- Constant reorganization is futile but leaders must look at a company’s structure strategically, consider which pieces need to shift and then unfold change bit by bit
- Technology plays a leading role in innovation, but it isn't the only factor
- What were once disruptive technologies now are commodities
- To innovate, CEO's don’t need to control all the resources or build within their own frameworks. They need to partner and collaborate
- Governments can help spur innovation among the private sector
- Governments must be more flexible to respond to today's business needs
- Restrictive governments try to defend and preserve what has been achieved in the past, but if they rely only on the strength of their past, they put progress in peril
- Governments need to open themselves to market and labor reforms to stay relevant and competitive in global markets
Intro to Roman Rendezvous Stories
Index to Roman Rendezvous stories
The Big Picture From Rome
The final afternoon of the Business Leadership Forum focused on the big picture -- of both global political factors and technology. A panel included Karl-Heinz Grasser, Federal Minister of Finance for the Republic of Austria. He spoke about how governments can not only avoid being an obstacle to innovation and growth but also encourage competition thereby creating more jobs. The panel was bullish about how the information revolution -- ushered in by the microprocessor in the early 1970's and the Internet of the 1990's -- has led to an explosion of new products and new business models, However, there was a consensus that retaliation from poor economies and over-regulation by some countries could stymie the growth.
Mario Monti, President of Bocconi University and commissioner in the European Union for ten years, was quite optimistic about the EU -- a market of 480 million people -- and said that the EU itself is an innovation. He said that Europe is much more like the U.S. than it was. It is now a single market, has a single currency, and has been expanding market reach around the world. The shortcoming is that Europe, unlike America, does not yet have a constitution. This results in an economic disadvantage because the European community can not make a decision for the total. The European economy is not innovating quickly enough and in fact some countries are protecting the past at the expense of the future. Mario says it is time for "naming and shaming" the laggards through peer reviews. Then he got more specific -- "Germany, France, and Italy are behind on liberalization of service markets and have resisted initiatives to increase competition". These three countries will have a negative impact on the Euro which in turn will hurt the rest of Europe. Mr. Monti's presentation was sobering but hopeful. He said the EU has a lot of good features, that it can protect intellectual property but also move against monopolies such as Microsoft. The key to get innovation going in Europe is for the EU to innovate itself by completing it's constitution.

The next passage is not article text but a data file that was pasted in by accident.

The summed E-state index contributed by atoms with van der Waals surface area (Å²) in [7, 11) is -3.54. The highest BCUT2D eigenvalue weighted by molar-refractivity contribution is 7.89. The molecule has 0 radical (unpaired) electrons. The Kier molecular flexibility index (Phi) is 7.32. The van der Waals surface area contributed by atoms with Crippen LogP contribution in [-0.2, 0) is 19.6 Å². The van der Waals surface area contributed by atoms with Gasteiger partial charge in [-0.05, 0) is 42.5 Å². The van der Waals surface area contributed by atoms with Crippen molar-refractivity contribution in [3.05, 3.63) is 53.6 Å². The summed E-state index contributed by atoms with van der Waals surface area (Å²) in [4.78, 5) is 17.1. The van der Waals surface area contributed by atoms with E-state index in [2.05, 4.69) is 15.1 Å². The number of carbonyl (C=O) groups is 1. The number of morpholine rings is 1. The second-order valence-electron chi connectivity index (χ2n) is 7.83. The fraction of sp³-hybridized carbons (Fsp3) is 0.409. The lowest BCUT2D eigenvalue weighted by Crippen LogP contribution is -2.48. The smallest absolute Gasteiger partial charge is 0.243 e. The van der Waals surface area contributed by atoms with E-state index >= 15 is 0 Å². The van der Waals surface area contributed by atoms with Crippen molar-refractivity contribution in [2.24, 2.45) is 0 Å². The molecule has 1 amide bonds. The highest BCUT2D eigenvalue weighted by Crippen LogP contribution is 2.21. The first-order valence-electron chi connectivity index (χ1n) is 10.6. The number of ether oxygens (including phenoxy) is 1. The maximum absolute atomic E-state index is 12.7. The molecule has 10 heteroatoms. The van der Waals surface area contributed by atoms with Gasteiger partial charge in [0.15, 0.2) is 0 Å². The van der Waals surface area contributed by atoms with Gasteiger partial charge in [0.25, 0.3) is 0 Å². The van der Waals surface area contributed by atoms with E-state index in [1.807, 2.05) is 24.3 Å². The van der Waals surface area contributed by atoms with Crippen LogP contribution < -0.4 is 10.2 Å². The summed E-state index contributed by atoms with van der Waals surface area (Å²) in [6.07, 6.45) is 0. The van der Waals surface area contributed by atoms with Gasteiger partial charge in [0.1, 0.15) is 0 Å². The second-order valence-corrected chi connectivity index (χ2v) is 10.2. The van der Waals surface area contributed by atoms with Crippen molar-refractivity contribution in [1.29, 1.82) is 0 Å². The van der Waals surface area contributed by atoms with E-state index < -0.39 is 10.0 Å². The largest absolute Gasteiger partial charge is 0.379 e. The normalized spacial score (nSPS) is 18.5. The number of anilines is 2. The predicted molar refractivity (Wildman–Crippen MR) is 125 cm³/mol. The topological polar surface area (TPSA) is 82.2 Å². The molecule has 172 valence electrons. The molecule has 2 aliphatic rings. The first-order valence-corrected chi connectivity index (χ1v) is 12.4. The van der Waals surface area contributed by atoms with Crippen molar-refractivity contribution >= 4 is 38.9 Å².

Irving Wladawsky-Berger kicked off the final segment of the forum, which focused on the future. IBM supports Linux because it is a great operating system for computers. Irving introduced Linus Torvalds the developer of Linux which he published as a student in 1991. Don Tapscott, a widely acclaimed author, who invented the term "paradigm shift", then moderated the final panel which included Linus, Nick Donofrio, executive vice president for innovation and technology at IBM, and Ann Mettler, executive director and co-founder of The Lisbon Council. It was a wide-ranging discussion. Linus is an incredibly humble guy. He said he has no vision, just looks 5 cm ahead before each step, and loves to solve technical problems. Linux is successful, he says, because both the development and the decision making are distributed -- a "built-in meritocracy". Don asked why volunteers worked on Linux for no economic return. Linus said, "if you were all engineers, you would not be asking that question". Open source software is viable in most all software areas, with the only exception being niche markets which are too small to get adequate collaboration. "Open source will take over most all infrastructure".
Ann said there is a huge gap between businesses which are moving ahead rapidly and societies which feel left behind. The key problem is that the economy is 70% services but the regulations and governance are still based on an industrial model. She believes that government should learn how to innovate from businesses. "Politicians are clueless about the discussion of the past day and a half". She says that businesses need to share their leanings with society. The labor market in Europe is flat because companies do not want to hire and that is because the laws are so onerous. "You can hire but you can't fire". Labor reform is needed desperately.
Nick says' It' s all about change". IBM is doing a balancing act by supporting both open things and proprietary things. The company is generating a lot of patents but also giving away a lot of patents to move the ball forward in key markets such as healthcare and education. "The world can move ahead faster if the OS is Linux -- it is good enough and a "blow for freedom". A California venture capitalist asked about business ethics and Nick was very aggressive in his response saying it was not optional for companies to be totally and completely ethical in every respect. (Having been at IBM for 38 years, I can say I never ever had a concern about ethics at the company). Nick summarized that anyone can innovate if they are willing to change. "If nothing changes, nothing changes". Sam wrapped up the conference by saying corporations need to be transparent. Their ultimate responsibility is to create value for the constituencies: stockholders, customers, employees. He walks the talk.